Getting into cybersecurity in less than a year
Getting started in any new field can be difficult, even for those in an adjacent field. I personally switched from a career doing something completely different to cybersecurity in about a year, so I know it is possible for you, too.
This article will detail essential training, certifications and tips for those looking to get started working in cybersecurity in the short term (one year or less). Keep in mind that the cybersecurity universe is bigger than you may think, and by reading this article, you will be better positioned to stake out your own little part of the cybersecurity universe.
There are four entry-level roles in cybersecurity you can get involved with. These are the most realistic places to get your start. These roles are:
- Cybersecurity specialist/technician
- Cybercrime analyst/investigator
- IT auditor
- Incident analyst/responder
Each of these roles is mapped to the National Initiative for Cybersecurity Education’s CyberSeek model for the cybersecurity workforce. Below are paths of essential training you can take to each of these roles.
For this position, you will want to take information security fundamentals training. This learning path teaches fundamental hardware, software and network security knowledge and explores widely used technologies, concepts and controls. There is also an overview of incident response, risk management and disaster recovery.
Computer forensics training is the recommended learning path for this role. This training will arm you with the base of computer forensics knowledge needed to work in this role by teaching how to conduct forensics on multiple devices and platforms, including operating systems, networks and files.
The training for this role is information security auditing. Infosec is a leader in cybersecurity training and this course will help put you in your IT auditing shoes faster than you may think is possible.
Those looking to get into this role will want to take the Incident Response and Network Forensics Training Boot Camp offered by Infosec, found here. This hands-on, five-day course will take you through the details of incident response, including tools used on a daily basis, attack vectors and methods for compromise.
The roles discussed above can all be arguably reached easier by earning a certification; thankfully, there is a relevant certification for each of these roles. These certifications are:
For this role, you will want to earn the Security+ certification. Hosted by CompTIA, this entry-level information security role will introduce you to a broad array of information security concepts, technologies and technical controls. This is one of the most requested certifications for the cybersecurity specialist/technician role by organizations hiring for this role.
Offered by Infosec Institute Certification, the Certified Computer Forensics Examiner (CCFE) certification will certify that the holder has the requisite hard skills and soft skills required to work in this role. Candidates will need to pass an online and practical exam to earn this certification.
The certification you will want to earn is the Certified Information Systems Auditor (CISA) certification, released by ISACA. This certification will build your auditing knowledge of information systems as well as tools, concepts and guidelines critical to IT auditing. This certification also covers enterprise IT governance, business continuity and security controls.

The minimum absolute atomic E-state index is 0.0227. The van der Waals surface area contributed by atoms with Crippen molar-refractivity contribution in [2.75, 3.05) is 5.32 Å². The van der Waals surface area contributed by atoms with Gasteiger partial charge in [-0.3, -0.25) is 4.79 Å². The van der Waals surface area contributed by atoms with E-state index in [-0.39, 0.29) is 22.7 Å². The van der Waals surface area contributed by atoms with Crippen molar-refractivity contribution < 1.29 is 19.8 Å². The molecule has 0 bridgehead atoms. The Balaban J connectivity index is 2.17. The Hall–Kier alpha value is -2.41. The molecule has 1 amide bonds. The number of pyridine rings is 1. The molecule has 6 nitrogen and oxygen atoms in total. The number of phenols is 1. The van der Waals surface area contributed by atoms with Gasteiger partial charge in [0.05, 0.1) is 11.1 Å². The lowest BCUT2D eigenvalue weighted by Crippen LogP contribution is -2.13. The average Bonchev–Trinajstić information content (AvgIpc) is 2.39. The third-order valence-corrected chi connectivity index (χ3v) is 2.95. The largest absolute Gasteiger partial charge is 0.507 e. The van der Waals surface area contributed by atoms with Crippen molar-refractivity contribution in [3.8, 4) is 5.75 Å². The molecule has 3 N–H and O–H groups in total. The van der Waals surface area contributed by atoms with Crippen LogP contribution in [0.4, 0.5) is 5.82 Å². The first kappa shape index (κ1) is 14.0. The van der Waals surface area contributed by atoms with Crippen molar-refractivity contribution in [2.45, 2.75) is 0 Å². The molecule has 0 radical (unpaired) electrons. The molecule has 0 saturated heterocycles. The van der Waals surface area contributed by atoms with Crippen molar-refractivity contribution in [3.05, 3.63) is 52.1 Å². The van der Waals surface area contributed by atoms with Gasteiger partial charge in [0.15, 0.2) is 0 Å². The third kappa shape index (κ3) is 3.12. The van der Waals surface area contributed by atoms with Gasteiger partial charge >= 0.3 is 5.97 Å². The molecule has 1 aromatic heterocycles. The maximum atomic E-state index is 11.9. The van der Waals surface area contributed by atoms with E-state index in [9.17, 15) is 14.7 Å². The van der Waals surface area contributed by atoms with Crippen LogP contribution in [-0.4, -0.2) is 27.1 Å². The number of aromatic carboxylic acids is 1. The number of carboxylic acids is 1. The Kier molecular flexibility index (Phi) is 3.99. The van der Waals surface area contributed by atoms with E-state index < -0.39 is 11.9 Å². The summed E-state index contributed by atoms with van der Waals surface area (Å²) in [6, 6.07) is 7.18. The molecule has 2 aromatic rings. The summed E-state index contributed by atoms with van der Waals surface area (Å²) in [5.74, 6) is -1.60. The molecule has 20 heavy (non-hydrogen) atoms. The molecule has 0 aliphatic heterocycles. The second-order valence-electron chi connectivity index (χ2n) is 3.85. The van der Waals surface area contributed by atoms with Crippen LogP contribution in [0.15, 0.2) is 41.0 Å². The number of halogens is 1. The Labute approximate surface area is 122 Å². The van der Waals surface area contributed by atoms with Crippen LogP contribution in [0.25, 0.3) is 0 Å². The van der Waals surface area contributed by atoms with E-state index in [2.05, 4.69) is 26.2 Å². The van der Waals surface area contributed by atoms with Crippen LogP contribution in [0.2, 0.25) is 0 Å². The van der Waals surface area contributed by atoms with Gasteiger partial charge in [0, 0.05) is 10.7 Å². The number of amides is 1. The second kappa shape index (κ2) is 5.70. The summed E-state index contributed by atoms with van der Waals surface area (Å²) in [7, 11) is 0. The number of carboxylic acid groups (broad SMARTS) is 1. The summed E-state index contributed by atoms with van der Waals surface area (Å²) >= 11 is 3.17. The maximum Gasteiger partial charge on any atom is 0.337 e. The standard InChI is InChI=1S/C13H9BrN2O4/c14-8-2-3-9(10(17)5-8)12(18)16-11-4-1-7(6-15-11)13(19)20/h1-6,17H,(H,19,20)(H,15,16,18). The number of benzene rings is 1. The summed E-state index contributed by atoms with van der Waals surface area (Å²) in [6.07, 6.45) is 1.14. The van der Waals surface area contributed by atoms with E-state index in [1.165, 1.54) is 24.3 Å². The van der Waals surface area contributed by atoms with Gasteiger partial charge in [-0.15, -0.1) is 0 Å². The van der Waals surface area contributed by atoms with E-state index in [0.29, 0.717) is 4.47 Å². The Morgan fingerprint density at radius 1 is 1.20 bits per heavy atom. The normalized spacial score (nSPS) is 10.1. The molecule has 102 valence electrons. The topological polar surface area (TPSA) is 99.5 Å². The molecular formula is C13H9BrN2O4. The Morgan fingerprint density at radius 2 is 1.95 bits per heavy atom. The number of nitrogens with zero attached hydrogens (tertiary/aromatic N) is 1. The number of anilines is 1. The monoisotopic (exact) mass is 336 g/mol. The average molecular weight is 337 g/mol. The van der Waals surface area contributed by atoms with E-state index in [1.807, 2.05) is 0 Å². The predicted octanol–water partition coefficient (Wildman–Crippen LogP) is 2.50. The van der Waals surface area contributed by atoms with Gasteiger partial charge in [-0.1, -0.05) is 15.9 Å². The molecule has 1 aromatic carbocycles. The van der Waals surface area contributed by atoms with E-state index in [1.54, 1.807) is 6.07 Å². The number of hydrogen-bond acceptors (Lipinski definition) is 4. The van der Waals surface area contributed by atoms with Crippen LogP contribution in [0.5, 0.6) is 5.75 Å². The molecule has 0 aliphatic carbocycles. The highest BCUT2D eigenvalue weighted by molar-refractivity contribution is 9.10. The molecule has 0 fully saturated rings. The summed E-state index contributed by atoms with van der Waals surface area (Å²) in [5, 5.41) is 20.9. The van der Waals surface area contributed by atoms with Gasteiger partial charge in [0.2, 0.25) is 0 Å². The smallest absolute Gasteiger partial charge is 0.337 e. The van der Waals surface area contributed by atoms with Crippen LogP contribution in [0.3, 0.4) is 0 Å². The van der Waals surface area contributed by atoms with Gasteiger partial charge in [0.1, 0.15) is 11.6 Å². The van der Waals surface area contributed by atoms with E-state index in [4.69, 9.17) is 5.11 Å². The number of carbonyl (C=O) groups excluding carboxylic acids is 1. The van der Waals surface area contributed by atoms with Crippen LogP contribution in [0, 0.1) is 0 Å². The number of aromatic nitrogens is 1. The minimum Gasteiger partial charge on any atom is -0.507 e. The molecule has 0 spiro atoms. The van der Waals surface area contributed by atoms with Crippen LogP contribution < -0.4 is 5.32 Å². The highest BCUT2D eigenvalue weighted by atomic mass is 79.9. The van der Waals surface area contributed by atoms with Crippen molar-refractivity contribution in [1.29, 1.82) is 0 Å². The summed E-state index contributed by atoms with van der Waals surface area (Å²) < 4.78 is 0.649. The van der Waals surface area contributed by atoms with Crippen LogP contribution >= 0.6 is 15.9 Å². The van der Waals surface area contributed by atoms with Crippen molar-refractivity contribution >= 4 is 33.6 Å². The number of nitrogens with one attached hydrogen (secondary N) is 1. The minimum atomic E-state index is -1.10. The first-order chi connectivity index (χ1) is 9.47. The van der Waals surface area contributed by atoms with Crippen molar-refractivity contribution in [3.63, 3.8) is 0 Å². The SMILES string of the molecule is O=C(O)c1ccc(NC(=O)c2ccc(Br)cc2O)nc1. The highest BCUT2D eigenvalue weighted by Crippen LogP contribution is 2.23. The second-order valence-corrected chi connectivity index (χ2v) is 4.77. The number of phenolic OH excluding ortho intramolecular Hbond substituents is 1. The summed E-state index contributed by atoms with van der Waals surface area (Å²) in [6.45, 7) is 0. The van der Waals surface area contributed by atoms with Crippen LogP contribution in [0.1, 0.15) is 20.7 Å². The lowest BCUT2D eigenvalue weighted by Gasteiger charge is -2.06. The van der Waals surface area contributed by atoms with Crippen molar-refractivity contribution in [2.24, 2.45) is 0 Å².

The certification for those interested in this role is the GIAC Certified Incident Handler, or GCIH certification. GCIH certifies an understanding of the incident handling process, detecting malicious applications, attack techniques, tools, vectors and defense techniques.
Tips for getting into cybersecurity
In what seems like a whole other lifetime ago, I was once working in the legal field. To keep the story short, I found that helping people with technology and solving the problems they face with security was my actual calling and simply made the shift.
At the time, I was working for a small law firm startup as a sort of glorified clerk and losing my taste for it. As with other startups, you have to wear many hats, and my favorite was the IT hat. After teaching a bunch of aging lawyers how to open files, print documents and the like, I soon faced down the first security threat. After configuring my first firewall, I was hooked.
With all that said, there is no one path to cybersecurity. Some may find an opening on the job and simply roll over into it the way I did, and some may feel that they want to bolster their resumes with the training and certifications above.
Whatever path you take, keep the following tips in mind:
- Communication: This can be the make-or-break point for many. Gone are the days of cybersecurity professionals being basement dwelling goblins. You are there to help people at the end of the day so make relationships count
- Bring value: Even those who find themselves in cybersecurity in less than a year will have to bring value to the organization. Few have security responsibilities to keep you busy all day, so find something relevant to do and demonstrate your value
- Dive in: Self-taught is how I did it, and many find that this is their bread and butter as well. Never stop learning!
- Have fun
Switching fields or roles can be stressful and challenging. Challenge has never stopped anyone who has ever done anything great, and you are no exception.
This article will help you get started in charting your path to cybersecurity in a year or less, but it should not be the end of your preparation and research. Changing over to cybersecurity is actually easier than you think: remember that “as you think, so you are,” and this definitely applies to working in cybersecurity. Your mind will start finding the many ways that cybersecurity can impact your organization quicker than you think.